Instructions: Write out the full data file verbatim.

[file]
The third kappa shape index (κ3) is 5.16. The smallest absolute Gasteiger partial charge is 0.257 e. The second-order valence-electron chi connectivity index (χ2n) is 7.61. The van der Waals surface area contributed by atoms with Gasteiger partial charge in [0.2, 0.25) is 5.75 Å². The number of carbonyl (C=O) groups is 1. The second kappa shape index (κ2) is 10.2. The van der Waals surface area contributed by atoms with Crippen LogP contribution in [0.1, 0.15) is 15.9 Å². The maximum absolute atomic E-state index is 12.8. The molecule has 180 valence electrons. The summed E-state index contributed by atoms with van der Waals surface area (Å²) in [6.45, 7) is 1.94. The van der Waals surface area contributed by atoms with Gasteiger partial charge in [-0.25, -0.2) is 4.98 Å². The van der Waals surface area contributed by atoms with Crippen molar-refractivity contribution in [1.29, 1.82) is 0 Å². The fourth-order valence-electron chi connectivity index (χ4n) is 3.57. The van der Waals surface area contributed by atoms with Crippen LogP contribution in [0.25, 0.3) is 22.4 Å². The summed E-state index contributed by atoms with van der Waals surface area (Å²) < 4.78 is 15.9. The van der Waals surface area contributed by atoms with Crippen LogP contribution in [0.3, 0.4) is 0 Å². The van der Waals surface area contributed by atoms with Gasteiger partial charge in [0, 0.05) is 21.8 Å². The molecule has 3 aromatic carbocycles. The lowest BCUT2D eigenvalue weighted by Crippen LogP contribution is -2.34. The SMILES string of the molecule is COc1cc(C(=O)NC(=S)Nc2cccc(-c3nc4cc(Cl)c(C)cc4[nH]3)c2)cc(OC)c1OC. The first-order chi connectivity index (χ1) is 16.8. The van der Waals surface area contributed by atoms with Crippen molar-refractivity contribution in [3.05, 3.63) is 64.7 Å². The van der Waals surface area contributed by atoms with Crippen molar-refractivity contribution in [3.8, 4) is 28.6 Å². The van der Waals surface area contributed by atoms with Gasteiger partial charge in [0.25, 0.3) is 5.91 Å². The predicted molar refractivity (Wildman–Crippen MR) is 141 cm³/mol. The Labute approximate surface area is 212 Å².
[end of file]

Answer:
The third kappa shape index (κ3) is 5.16. The smallest absolute Gasteiger partial charge is 0.257 e. The second-order valence-electron chi connectivity index (χ2n) is 7.61. The van der Waals surface area contributed by atoms with Gasteiger partial charge in [0.2, 0.25) is 5.75 Å². The number of carbonyl (C=O) groups is 1. The second kappa shape index (κ2) is 10.2. The van der Waals surface area contributed by atoms with Crippen LogP contribution in [0.1, 0.15) is 15.9 Å². The maximum absolute atomic E-state index is 12.8. The molecule has 180 valence electrons. The summed E-state index contributed by atoms with van der Waals surface area (Å²) in [6.45, 7) is 1.94. The van der Waals surface area contributed by atoms with Gasteiger partial charge in [-0.25, -0.2) is 4.98 Å². The van der Waals surface area contributed by atoms with Crippen molar-refractivity contribution in [1.29, 1.82) is 0 Å². The fourth-order valence-electron chi connectivity index (χ4n) is 3.57. The van der Waals surface area contributed by atoms with Crippen LogP contribution in [0.25, 0.3) is 22.4 Å². The summed E-state index contributed by atoms with van der Waals surface area (Å²) < 4.78 is 15.9. The van der Waals surface area contributed by atoms with Crippen LogP contribution in [0.3, 0.4) is 0 Å². The van der Waals surface area contributed by atoms with Gasteiger partial charge in [0, 0.05) is 21.8 Å². The molecule has 3 aromatic carbocycles. The lowest BCUT2D eigenvalue weighted by Crippen LogP contribution is -2.34. The SMILES string of the molecule is COc1cc(C(=O)NC(=S)Nc2cccc(-c3nc4cc(Cl)c(C)cc4[nH]3)c2)cc(OC)c1OC. The first-order chi connectivity index (χ1) is 16.8. The van der Waals surface area contributed by atoms with Crippen molar-refractivity contribution in [3.05, 3.63) is 64.7 Å². The van der Waals surface area contributed by atoms with Crippen molar-refractivity contribution in [3.8, 4) is 28.6 Å². The van der Waals surface area contributed by atoms with Gasteiger partial charge in [0.25, 0.3) is 5.91 Å². The predicted molar refractivity (Wildman–Crippen MR) is 141 cm³/mol. The Labute approximate surface area is 212 Å².